The Guardian reports that startups are creating toys that teach robotics, games that help kids code and apps for teachers in an industry forecast to be worth £129bn by 2020.
There was a time classrooms were a bastion of tradition, dominated by blackboards, chalk and textbooks. But the rapid evolution of technology means there’s a need to advance how education is delivered to young people. Schools now spend £900m on education technology every year [£], and it is estimated the global market will be worth £129bn by 2020. It’s making a difference – the 2017 consumer digital index [pdf] suggests that 97% of those aged 15–24 in the UK have basic digital skills – a 4% improvement on 2015.
Among the emerging “edtech” ventures are those helping teachers tackle subjects such as maths and English in a more innovative way. Kahoot!, the top education app on the UK and US Apple app stores, launched in 2013 and now has 50 million users every month. Teachers can create their own games and quizzes on the platform, or choose from a long list of existing games, which are displayed on a shared screen – an example might be a timed quiz based on multiplication tables, learning about flags, or questions about the water cycle. Students participate on their own devices and can earn points and challenge other classes in different locations. An estimated 830 million players have used the app for education purposes, and it’s also growing in popularity with businesses who create their own interactive training sessions. Kahoot! has raised $26.5m (£20m) in investment so far, with backers such as Microsoft Ventures.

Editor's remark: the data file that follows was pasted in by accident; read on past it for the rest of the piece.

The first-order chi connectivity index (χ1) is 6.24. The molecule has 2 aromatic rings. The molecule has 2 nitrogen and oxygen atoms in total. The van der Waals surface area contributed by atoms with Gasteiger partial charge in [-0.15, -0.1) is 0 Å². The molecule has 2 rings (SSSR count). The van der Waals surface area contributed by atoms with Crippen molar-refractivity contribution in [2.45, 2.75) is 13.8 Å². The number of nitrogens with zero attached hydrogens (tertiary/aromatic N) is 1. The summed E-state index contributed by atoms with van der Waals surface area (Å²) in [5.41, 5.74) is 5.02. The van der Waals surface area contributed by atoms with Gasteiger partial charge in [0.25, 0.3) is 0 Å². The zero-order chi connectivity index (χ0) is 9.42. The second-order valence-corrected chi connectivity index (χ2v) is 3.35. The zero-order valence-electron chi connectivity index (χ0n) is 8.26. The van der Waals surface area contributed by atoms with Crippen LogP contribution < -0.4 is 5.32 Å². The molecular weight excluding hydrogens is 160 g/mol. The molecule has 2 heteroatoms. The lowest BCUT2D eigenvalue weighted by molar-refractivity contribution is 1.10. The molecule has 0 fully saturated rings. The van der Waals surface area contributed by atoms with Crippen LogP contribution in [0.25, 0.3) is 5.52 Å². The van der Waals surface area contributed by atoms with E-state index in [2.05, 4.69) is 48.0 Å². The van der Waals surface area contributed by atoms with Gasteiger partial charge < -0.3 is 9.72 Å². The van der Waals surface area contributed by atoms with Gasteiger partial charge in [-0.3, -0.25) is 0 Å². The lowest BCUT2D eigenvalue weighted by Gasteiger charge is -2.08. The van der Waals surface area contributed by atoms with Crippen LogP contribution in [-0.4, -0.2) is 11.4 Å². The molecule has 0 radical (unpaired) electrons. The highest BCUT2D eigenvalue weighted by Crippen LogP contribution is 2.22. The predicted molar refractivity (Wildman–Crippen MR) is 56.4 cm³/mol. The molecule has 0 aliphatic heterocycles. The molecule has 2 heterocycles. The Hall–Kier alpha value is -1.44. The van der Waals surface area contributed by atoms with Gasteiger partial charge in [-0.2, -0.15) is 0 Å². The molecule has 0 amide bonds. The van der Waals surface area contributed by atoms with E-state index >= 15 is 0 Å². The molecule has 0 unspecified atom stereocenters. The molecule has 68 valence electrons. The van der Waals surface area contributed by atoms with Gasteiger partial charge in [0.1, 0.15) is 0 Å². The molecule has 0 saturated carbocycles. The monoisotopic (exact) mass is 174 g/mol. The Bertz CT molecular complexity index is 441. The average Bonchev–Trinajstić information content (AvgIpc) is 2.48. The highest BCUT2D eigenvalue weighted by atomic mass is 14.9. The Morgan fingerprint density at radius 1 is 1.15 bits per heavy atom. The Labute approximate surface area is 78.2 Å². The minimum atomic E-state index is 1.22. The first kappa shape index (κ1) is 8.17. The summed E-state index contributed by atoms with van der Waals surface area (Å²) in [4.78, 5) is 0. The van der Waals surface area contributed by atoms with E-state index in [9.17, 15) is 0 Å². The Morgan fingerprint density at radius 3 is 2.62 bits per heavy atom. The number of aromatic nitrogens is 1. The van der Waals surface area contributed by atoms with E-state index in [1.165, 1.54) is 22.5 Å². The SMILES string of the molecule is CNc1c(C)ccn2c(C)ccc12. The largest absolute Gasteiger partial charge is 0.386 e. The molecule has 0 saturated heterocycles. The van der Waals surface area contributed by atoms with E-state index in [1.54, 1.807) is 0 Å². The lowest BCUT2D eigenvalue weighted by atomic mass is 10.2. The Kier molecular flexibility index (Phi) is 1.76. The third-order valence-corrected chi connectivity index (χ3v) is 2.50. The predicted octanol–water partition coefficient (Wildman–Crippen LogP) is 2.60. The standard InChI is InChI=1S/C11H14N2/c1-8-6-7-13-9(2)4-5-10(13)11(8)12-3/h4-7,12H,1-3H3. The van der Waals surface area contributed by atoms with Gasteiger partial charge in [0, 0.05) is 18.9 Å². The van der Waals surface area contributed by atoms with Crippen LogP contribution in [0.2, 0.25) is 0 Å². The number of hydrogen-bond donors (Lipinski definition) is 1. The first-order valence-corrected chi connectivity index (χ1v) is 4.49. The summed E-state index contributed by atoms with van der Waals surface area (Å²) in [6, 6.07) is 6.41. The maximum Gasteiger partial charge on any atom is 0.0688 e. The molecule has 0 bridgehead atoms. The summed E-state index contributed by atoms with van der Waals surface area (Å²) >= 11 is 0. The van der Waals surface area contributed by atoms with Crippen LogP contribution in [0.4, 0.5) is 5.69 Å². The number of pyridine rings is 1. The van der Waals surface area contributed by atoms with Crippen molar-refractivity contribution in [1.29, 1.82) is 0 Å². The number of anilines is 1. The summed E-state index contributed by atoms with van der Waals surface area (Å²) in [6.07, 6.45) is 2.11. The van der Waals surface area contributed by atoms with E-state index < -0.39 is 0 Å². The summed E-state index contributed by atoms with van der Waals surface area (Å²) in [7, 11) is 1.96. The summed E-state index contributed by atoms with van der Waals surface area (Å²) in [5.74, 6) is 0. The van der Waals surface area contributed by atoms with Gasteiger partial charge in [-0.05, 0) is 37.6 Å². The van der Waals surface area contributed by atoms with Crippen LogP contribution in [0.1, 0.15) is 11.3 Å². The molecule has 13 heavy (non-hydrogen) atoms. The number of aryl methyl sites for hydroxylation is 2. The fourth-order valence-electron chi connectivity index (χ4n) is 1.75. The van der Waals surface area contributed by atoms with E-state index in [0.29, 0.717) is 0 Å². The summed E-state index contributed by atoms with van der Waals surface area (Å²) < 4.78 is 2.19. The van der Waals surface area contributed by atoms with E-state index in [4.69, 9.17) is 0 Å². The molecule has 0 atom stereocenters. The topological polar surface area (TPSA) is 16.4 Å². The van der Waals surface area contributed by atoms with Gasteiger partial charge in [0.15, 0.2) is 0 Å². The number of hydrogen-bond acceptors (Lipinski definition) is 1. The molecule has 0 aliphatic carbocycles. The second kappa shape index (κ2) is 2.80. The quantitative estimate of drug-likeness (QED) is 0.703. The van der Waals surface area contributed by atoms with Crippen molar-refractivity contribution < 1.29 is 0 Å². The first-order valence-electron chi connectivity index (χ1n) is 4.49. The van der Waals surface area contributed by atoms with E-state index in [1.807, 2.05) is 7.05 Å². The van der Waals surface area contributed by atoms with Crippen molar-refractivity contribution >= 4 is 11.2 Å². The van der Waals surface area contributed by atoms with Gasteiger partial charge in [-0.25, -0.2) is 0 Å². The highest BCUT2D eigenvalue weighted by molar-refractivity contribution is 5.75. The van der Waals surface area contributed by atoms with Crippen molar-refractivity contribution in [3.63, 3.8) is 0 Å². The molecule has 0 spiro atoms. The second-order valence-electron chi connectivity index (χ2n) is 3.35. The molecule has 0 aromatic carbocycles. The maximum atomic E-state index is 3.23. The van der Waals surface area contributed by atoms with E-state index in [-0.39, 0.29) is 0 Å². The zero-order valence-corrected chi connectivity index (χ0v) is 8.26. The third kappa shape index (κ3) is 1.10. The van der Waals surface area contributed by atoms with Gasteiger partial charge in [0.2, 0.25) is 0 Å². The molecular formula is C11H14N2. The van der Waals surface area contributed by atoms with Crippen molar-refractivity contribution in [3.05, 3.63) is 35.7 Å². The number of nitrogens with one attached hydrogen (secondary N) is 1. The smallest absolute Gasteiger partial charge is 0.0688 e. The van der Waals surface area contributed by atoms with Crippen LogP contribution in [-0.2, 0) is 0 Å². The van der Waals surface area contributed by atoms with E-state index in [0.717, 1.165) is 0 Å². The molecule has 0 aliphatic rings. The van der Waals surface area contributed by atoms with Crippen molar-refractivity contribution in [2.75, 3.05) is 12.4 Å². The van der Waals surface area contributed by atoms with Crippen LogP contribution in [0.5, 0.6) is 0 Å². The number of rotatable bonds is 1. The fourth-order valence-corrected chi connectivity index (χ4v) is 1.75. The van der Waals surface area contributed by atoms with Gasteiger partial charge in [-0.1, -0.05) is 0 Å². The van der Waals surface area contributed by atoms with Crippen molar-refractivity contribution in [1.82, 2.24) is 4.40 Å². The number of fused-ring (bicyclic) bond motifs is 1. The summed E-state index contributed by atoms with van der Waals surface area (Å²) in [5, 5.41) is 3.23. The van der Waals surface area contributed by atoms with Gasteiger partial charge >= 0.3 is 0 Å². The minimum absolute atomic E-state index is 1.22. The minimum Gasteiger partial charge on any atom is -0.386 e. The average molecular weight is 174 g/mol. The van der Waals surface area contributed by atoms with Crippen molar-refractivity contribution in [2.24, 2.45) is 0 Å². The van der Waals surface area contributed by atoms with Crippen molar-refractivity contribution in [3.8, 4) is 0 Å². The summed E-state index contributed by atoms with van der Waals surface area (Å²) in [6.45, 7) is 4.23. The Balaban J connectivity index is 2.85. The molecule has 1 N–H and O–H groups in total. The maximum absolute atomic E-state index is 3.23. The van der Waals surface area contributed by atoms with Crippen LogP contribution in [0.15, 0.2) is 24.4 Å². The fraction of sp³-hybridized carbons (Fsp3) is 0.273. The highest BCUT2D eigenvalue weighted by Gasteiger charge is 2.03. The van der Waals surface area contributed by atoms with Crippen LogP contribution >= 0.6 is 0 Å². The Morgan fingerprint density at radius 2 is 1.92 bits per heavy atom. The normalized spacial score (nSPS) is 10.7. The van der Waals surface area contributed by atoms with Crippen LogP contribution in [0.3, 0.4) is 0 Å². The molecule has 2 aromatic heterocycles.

Technology is helping teachers cope at work too. With a heavy workload contributing to the recruitment and retention crisis in teaching, Firefly Learningfounding partner Simon Hay says automating some of the paperwork helps teachers concentrate on what they joined the profession to do – teach. From facilitating video feedback, lesson plans and marking online, to helping teachers share resources, the platform is essentially an intranet that connects teachers with each other, as well as with students and parents. The tool is now used by more than a million people around the world.
While many startups focus on schools, others recognise that education in the 21st century doesn’t just rely on the classroom. Tech Will Save Us supplies its toys – which children build and bring to life through electronics and programming – to thousands of schools but also sells to customers directly through e-commerce and deals with retailers like John Lewis and Maplin. “The world of learning and play are becoming closer together and are becoming more integrated,” says CEO Bethany Koby. “That’s the area we focus on.”
Working with schools will become easier as tech-focused millennials move up the ladder and become the decision-makers in the education sector, says Yacob. “The teachers themselves are extremely passionate and really understand what the problem is, how to solve it, what tools they want, where to get them from, but the system they are in is still a little bit slow,” he says. “So while you find receptive teachers they still have barriers to achieving what they want.
“Eventually those teachers that are now coming into the workforce are going to be the future directors of schools and able to make decisions. They will already have come to the workforce with this attitude of disruption.”
How much ed tech do you use in the classroom? Do the pupils understand more than you? Please tell us your thoughts in comments or via Twitter ~ Tamsin
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